Spring Allergy Season Has Arrived

Thanks to the mild winter we just experienced, we’re seeing an earlier spring than usual. For thousands of eastern Idahoans, though, this also means allergy season is striking earlier. While allergy symptoms vary depending on specific allergies, if you’re experiencing symptoms such as coughing, itching, congestion, swelling, hives and inflammation of the eyes, nose or throat—you’re not alone.

Approximately 50 million Americans—of all ages—suffer from allergies, which are among the most common chronic conditions worldwide. Many allergies include grass, plant and tree pollens, insect stings, household dust, animal dander, food, medicine, feathers and mold. But tree and grass pollen season is in full swing as buds sprout, grass greens up and the spring winds blow the pollen everywhere.


Grass pollen levels are largely affected by temperature, time of day and rain. When the weather is dry and windy, grass pollen levels are likely to be higher. Rain tends to keep grass pollen levels down. If you suffer from grass pollen allergies, avoid mowing the lawn or working in it directly after it has been mowed. Avoid the outdoors in the early morning hours, when pollen levels are highest.

Trees are one of the earliest pollen producers. Trees can aggravate your allergy whether or not they are on your property, since trees release large amounts of pollen that can be distributed miles away from the original source. If you buy trees for your yard, look for species that do not aggravate allergies.

As with grass pollen, avoid the outdoors from 5 a.m. to 10 a.m., when pollen levels are likely to be higher. Also, keep the windows in your home and car closed as much as possible. If the weather is warm, use the air conditioner in your home instead of using fans that will blow the pollen into the air. Dry your clothes in an automatic dryer rather than hanging them outside, especially in the wind.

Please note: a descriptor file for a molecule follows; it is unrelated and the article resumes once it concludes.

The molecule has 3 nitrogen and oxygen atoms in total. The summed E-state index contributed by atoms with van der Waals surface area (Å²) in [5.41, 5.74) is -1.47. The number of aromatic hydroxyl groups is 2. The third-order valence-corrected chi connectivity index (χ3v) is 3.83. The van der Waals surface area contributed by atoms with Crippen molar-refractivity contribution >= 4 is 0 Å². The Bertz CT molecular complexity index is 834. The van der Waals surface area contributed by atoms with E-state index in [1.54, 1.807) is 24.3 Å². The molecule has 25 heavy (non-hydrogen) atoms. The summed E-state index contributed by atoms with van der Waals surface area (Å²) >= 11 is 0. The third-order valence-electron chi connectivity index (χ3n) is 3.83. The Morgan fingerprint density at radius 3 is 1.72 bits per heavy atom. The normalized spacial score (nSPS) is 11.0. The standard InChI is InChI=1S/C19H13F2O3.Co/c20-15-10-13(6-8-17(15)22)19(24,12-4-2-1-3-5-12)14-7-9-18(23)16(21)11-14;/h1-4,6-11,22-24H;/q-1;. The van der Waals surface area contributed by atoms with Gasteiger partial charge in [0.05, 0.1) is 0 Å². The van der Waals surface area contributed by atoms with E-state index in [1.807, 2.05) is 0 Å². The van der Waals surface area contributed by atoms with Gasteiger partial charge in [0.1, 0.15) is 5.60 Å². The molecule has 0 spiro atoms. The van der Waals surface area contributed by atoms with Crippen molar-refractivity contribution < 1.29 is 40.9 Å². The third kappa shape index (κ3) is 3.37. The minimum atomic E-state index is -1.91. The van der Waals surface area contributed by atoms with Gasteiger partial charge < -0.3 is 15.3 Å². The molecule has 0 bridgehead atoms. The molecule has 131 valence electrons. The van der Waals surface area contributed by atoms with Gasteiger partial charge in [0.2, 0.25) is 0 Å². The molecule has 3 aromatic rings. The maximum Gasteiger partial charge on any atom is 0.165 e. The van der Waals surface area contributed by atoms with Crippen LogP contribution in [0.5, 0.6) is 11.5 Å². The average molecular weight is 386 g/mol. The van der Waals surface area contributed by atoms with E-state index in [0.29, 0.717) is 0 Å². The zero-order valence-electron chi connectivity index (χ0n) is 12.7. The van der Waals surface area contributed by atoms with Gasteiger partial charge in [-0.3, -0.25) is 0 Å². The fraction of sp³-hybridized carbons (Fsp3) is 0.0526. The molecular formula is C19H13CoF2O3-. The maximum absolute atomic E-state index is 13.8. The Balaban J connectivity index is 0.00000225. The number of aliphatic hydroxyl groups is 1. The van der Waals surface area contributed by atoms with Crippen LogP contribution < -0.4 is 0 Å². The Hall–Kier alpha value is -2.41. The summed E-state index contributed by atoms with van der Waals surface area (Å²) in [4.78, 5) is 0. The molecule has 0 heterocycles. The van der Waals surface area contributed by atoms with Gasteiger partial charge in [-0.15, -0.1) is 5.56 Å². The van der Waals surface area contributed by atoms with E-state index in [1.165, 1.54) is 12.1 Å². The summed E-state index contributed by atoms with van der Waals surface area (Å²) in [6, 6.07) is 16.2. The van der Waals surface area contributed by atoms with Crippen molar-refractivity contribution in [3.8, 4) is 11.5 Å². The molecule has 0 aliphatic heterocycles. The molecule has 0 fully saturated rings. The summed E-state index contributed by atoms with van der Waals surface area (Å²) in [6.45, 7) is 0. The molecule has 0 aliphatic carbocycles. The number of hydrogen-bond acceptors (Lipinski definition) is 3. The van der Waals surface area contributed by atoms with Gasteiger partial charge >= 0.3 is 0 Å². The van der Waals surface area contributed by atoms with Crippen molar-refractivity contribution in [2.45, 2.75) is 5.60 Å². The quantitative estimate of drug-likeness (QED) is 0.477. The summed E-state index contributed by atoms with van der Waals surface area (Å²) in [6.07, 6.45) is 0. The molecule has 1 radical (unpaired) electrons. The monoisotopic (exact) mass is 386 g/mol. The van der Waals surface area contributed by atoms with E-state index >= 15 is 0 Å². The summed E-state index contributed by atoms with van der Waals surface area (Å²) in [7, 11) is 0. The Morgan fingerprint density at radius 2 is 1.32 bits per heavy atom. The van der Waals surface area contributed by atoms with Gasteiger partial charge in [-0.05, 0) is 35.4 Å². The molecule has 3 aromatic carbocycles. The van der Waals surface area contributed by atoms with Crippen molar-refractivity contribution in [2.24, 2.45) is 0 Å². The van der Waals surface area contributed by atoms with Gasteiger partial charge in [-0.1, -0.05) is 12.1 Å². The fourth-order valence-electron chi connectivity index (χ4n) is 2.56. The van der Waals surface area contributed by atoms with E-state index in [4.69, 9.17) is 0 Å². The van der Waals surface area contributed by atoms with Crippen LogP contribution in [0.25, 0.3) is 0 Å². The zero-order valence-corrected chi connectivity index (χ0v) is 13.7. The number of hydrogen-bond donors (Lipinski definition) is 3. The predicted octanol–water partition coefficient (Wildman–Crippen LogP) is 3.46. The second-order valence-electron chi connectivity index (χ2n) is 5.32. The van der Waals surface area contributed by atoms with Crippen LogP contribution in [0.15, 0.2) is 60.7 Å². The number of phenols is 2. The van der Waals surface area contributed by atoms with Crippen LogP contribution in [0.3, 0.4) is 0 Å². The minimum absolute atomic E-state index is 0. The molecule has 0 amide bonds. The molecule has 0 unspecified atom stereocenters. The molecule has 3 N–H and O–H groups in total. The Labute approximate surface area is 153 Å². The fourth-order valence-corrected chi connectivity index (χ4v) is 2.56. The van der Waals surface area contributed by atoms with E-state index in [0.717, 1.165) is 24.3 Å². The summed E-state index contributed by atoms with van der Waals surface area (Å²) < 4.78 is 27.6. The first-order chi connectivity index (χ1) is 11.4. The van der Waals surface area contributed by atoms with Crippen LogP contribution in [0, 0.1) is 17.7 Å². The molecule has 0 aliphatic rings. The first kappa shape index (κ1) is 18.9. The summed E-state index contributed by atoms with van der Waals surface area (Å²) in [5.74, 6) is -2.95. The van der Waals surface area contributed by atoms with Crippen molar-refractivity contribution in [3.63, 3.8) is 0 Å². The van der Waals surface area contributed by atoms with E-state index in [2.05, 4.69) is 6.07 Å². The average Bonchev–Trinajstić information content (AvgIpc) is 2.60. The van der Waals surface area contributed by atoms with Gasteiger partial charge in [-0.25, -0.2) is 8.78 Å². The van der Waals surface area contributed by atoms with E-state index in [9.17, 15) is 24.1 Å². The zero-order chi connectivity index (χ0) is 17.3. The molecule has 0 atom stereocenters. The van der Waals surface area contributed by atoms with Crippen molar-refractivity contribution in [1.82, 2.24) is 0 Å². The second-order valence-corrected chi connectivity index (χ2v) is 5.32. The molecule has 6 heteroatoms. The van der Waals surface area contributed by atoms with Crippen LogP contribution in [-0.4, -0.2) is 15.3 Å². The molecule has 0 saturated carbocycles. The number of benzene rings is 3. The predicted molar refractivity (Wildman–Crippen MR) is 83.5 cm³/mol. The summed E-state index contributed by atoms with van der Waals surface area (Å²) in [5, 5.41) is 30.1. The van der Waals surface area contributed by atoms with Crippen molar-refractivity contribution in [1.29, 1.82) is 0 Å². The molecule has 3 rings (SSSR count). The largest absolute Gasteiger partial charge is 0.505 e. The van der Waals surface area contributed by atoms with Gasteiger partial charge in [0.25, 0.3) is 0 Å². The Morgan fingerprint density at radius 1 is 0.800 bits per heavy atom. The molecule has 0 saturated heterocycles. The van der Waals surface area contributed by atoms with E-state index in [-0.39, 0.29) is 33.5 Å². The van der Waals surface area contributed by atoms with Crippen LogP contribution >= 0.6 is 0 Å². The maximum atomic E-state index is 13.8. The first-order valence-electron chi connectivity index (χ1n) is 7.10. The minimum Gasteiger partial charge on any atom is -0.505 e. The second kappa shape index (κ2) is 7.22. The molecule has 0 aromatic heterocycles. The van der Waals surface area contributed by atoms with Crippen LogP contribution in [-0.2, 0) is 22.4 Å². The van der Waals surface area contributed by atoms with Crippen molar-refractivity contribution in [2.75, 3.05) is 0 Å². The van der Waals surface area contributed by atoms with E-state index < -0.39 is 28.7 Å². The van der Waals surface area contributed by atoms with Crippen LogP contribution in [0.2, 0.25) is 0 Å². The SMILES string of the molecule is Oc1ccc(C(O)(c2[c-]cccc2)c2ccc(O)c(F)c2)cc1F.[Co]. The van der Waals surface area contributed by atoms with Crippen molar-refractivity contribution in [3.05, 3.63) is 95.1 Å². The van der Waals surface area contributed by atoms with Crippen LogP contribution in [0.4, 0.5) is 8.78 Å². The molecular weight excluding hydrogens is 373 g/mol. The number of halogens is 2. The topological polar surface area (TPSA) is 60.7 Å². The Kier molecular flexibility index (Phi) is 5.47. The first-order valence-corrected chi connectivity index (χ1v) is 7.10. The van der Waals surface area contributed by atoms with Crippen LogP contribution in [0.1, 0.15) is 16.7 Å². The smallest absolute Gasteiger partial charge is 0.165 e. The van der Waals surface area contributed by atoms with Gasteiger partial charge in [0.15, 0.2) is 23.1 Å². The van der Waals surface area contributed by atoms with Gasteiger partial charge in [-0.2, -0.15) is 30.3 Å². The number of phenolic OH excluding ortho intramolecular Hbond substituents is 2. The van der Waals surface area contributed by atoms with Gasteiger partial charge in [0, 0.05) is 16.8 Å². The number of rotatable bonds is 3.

Antihistamines and decongestants in the form of eye drops, nasal sprays, liquids, and pills are all effective methods of managing allergy symptoms. Additionally, many over-the-counter medications can relieve allergy symptoms. However, you should consult with a physician before you begin taking any new medications.


Not only are allergies a nuisance, but they can become a serious health concern if not treated properly. If you or a loved one suffer from seasonal allergies, there is some good news. Allergist Dr. Douglas H. Jones, a Blackfoot native, is part of the Bingham Memorial Hospital medical team at the Idaho Physicians Clinic.

Dr. Jones is uniquely qualified to offer allergy relief to his patients. He received a degree in biology from the University of Utah and his medical degree from Penn State University College of Medicine. Dr. Jones also completed a residency program in Internal Medicine and a sub-specialty training in Allergy, Asthma and Immunology. He is board certified by the American Board of Allergy and Immunology and by the American Board of Internal Medicine.

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